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Inside Hillrom's business transformation into "Connected Care" - an SAP RISE use case

Jon Reed Profile picture for user jreed May 26, 2021
SAP's RISE fanfare won't hold up without customer use cases. In the run-up to Sapphire Now, I had the chance to dig into an S/4HANA RISE story with Hillrom's CIO Sven Krause. Krause also shared frank views on CEO Christian Klein's agenda, and how that factors in.

Hillrom's Sven Krause talking SAP RISE
(Hillrom's Sven Krause talking SAP RISE)

In my SAP RISE in review post, I challenged SAP on two fronts:

  • If the early SAP RISE customers are so enthusiastic, let's hear from them.
  • If smaller SIs are being included in RISE, let's hear from them also.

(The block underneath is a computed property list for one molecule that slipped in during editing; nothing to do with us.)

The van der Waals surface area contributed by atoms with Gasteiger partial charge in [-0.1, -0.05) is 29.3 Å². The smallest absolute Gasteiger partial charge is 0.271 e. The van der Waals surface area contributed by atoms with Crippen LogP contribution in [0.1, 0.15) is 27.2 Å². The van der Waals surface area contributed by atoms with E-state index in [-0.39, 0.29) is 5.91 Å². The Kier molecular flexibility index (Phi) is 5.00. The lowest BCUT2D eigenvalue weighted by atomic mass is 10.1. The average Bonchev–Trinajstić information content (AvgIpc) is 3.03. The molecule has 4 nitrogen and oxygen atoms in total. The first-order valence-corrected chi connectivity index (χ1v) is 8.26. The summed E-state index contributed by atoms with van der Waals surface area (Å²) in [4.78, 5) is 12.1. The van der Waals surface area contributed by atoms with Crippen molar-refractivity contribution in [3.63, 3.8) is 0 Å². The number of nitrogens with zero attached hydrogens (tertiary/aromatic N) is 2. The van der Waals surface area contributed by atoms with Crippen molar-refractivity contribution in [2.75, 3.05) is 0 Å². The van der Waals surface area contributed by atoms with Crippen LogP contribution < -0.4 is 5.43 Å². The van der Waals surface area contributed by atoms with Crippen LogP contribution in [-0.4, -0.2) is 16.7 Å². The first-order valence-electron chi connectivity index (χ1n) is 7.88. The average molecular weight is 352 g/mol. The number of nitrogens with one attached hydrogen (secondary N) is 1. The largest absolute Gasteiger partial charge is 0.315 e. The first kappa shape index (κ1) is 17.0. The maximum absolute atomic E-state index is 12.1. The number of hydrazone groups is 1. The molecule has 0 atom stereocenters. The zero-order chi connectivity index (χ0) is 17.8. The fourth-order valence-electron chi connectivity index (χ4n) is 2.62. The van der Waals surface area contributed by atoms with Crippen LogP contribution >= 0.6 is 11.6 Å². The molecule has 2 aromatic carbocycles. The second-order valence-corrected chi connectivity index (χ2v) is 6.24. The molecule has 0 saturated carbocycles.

That second point on SIs is a work in progress (check the end of this article for more on that). My initial SAP RISE customer story underscored that SAP RISE is more than an SAP ECC cloud migration sales binge.

The customer, ELMS, is actually a greenfield SAP project (Can the upstarts at Electric Last Mile win the urban delivery vehicle market? An SAP RISE use case).

But that use case didn't address the relevance of SAP RISE to an existing SAP ERP customer. Next up: SAP referred me to an SAP ERP customer, Hillrom, whose transformation issues are arguably more similar to other classic SAP ERP shops. There is a twist, however - when Hillrom opted for RISE, they were already running on S/4HANA. Nevertheless, Hillrom CIO Sven Krause was well worth a listen.

Hillrom, S/4HANA, and a business transformation